# Sigmoidal neuron - linear separability

I am struggling to write a simple proof for the following statement:

The neuron's inputs are proportional to the probability of the respective feature in the input layer

In particular, I am not sure what $$y'$$ means here and how we get to an expression of $$p(\mathbb{y}|x)$$ that depends on $$p(\mathbb{x}|y)/p(\mathbb{x}|y')$$. Also not 100% sure what $$n$$ means.

EDIT 1 I found this question to be a duplicate of this older question. There, the author of the referenced paper points the reader in the right direction.

EDIT 2 In light of the answer provided, I feel that the only missing piece of the puzzle is equation (2) - below.

• I assume you mean p(y|x) in terms of ... – gunes Apr 2 '19 at 14:57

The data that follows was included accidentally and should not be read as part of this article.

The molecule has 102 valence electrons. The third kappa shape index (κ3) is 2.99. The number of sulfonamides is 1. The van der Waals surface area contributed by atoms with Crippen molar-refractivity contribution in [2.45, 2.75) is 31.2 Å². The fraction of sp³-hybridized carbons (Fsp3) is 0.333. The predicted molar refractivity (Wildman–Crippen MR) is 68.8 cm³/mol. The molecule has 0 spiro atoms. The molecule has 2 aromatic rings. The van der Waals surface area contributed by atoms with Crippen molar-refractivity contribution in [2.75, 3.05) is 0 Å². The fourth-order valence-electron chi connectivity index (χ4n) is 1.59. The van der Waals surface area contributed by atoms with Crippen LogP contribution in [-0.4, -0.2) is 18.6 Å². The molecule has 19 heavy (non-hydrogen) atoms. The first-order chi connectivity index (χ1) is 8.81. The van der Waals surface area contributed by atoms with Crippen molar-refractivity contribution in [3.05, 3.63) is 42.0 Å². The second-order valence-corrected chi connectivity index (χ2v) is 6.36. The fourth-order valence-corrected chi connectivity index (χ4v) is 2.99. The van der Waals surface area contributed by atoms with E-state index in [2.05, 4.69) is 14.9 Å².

• I agree, it's a bit awkward to use n as proportionality constant. – Tom Apr 2 '19 at 15:21
• In another thread (added link to Q, see Edit 1), the author of the referred paper says that $n$ is the sample size and points to some sort of Signal to Noise ratio and the assumption that the SNR grows like $\sqrt{n}$. I still don't get where eq (2) comes from: although I get the conditional independence part, I don't understand the $n p(x_j)$ exponent. – IcannotFixThis Apr 3 '19 at 8:31

$$y'$$ is the other class, i.e. y-not. If you get rid of the log and exp in the denominator of Eq. (1), you'll have: $$p(y|x)=\frac{1}{1+\exp\left(\log\left(\frac{p(x,y')}{p(x,y)}\right)\right)}=\frac{p(x,y)}{p(x,y)+p(x,y')}$$ The denominator needs to be $$p(x)$$ due to Bayes Rule, so $$y'$$ is really the negative class. $$n$$ is just a proportionality constant, which is also related to your yellow-quoted line. i.e. they actually mean something like $$h_j\propto p(x_j)$$.